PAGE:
Labor Department data shows that the unemployment rate drops off steeply with increasing levels of education. In November, the jobless rate for people with less than a high school education was 13.2 percent. For high school graduates, it was one third lower, at 8.8 percent, and for workers with bachelor's degrees, it was 4.4 percent—roughly half the national rate.

Evidence of the link between wealth and education may challenge basic assumptions about what it takes to climb the ladder in America. A Pew survey also shows that Americans believe that three of the four most important factors in whether a person gets ahead economically have to do with personal attitudes and ambition (hard work, personal drive and ambition, and attitudes and values taught by parents).

Respondents ranked the state of the economy, postsecondary education, and family stability behind these factors.

Yet when a housing market and job market remain stubbornly in the doldrums—beyond the control of not only average Americans but, it seems, even lawmakers—the study reinforces the idea that even the students tugging hardest on their own bootstraps can come up against insurmountable financial challenges in their educations.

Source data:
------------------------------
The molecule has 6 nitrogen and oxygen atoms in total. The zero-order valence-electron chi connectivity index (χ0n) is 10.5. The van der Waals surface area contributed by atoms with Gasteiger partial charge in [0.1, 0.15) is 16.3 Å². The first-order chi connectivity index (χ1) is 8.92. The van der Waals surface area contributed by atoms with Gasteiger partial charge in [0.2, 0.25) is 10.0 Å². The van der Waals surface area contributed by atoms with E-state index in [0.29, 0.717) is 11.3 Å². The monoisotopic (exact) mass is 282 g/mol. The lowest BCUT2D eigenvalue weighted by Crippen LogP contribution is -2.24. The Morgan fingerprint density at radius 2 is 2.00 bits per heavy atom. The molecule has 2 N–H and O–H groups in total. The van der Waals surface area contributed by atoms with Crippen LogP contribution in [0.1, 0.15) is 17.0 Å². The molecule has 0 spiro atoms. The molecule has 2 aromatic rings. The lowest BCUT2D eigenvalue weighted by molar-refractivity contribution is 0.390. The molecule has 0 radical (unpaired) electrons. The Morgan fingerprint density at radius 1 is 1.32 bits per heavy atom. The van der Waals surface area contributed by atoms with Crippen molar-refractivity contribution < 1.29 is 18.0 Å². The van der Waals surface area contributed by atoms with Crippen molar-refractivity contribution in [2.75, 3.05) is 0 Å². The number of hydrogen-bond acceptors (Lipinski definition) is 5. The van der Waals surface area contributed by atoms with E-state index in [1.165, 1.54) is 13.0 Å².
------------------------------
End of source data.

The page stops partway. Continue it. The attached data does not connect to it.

As housing values are currently depressed, with no end in sight, the study suggests that the bursting of the housing bubble created—and is still creating—hardship for current potential college students. According to the study, home equity is estimated to have dipped by 54 percent between 2006 and 2010 for homeowners with less than $70,000 in annual income.

According to Currier, the study has implications for what policymakers can do to promote postsecondary education. To help students have access to college, federal spending doesn't have to be limited to educational initiatives, like Pell grants.

"The logical policy implications ... to me are creating opportunities for people at the bottom and middle of the income ladder to not have such a financial barrier to college. And that can be a whole range of things," she says, like helping families maintain assets like their homes and create wealth.